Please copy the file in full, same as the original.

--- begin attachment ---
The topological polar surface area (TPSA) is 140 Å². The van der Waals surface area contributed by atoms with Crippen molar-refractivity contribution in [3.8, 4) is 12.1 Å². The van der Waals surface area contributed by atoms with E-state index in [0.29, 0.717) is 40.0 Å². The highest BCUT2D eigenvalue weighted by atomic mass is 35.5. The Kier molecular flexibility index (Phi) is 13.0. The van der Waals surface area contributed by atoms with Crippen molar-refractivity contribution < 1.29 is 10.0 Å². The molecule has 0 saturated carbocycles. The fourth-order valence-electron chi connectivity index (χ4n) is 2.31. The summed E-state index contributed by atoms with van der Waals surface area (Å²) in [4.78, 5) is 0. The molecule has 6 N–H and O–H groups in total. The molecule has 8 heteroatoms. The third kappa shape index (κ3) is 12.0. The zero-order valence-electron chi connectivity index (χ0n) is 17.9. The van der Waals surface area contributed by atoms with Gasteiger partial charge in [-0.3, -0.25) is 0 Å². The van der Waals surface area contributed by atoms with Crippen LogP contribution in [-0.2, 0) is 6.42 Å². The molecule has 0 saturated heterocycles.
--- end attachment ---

The topological polar surface area (TPSA) is 140 Å². The van der Waals surface area contributed by atoms with Crippen molar-refractivity contribution in [3.8, 4) is 12.1 Å². The van der Waals surface area contributed by atoms with E-state index in [0.29, 0.717) is 40.0 Å². The highest BCUT2D eigenvalue weighted by atomic mass is 35.5. The Kier molecular flexibility index (Phi) is 13.0. The van der Waals surface area contributed by atoms with Crippen molar-refractivity contribution < 1.29 is 10.0 Å². The molecule has 0 saturated carbocycles. The fourth-order valence-electron chi connectivity index (χ4n) is 2.31. The summed E-state index contributed by atoms with van der Waals surface area (Å²) in [4.78, 5) is 0. The molecule has 6 N–H and O–H groups in total. The molecule has 8 heteroatoms. The third kappa shape index (κ3) is 12.0. The zero-order valence-electron chi connectivity index (χ0n) is 17.9. The van der Waals surface area contributed by atoms with Gasteiger partial charge in [-0.3, -0.25) is 0 Å². The van der Waals surface area contributed by atoms with Crippen LogP contribution in [-0.2, 0) is 6.42 Å². The molecule has 0 saturated heterocycles.